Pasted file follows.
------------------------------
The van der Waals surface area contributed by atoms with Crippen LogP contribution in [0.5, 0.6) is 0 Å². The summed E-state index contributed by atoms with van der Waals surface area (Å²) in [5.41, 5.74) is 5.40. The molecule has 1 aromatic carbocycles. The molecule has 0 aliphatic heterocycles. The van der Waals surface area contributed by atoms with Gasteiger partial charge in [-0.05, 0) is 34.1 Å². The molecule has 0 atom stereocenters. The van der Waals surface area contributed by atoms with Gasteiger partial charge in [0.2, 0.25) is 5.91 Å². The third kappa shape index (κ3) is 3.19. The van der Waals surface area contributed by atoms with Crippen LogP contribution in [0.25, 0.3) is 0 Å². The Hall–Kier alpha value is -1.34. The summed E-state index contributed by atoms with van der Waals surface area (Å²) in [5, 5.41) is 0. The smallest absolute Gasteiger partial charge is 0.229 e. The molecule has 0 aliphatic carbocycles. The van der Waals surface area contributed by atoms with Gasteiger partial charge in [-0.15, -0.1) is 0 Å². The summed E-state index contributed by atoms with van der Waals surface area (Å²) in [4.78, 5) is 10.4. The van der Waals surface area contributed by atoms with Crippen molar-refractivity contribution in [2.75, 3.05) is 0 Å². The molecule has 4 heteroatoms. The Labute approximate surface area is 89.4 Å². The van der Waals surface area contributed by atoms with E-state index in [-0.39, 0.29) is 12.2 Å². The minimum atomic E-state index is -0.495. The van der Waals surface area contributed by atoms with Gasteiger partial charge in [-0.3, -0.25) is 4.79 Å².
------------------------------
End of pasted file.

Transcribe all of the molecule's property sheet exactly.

The van der Waals surface area contributed by atoms with Crippen LogP contribution in [0.5, 0.6) is 0 Å². The summed E-state index contributed by atoms with van der Waals surface area (Å²) in [5.41, 5.74) is 5.40. The molecule has 1 aromatic carbocycles. The molecule has 0 aliphatic heterocycles. The van der Waals surface area contributed by atoms with Gasteiger partial charge in [-0.05, 0) is 34.1 Å². The molecule has 0 atom stereocenters. The van der Waals surface area contributed by atoms with Gasteiger partial charge in [0.2, 0.25) is 5.91 Å². The third kappa shape index (κ3) is 3.19. The van der Waals surface area contributed by atoms with Crippen LogP contribution in [0.25, 0.3) is 0 Å². The Hall–Kier alpha value is -1.34. The summed E-state index contributed by atoms with van der Waals surface area (Å²) in [5, 5.41) is 0. The smallest absolute Gasteiger partial charge is 0.229 e. The molecule has 0 aliphatic carbocycles. The van der Waals surface area contributed by atoms with Gasteiger partial charge in [-0.15, -0.1) is 0 Å². The summed E-state index contributed by atoms with van der Waals surface area (Å²) in [4.78, 5) is 10.4. The van der Waals surface area contributed by atoms with Crippen molar-refractivity contribution in [2.75, 3.05) is 0 Å². The molecule has 4 heteroatoms. The Labute approximate surface area is 89.4 Å². The van der Waals surface area contributed by atoms with E-state index in [-0.39, 0.29) is 12.2 Å². The minimum atomic E-state index is -0.495. The van der Waals surface area contributed by atoms with Gasteiger partial charge in [-0.3, -0.25) is 4.79 Å².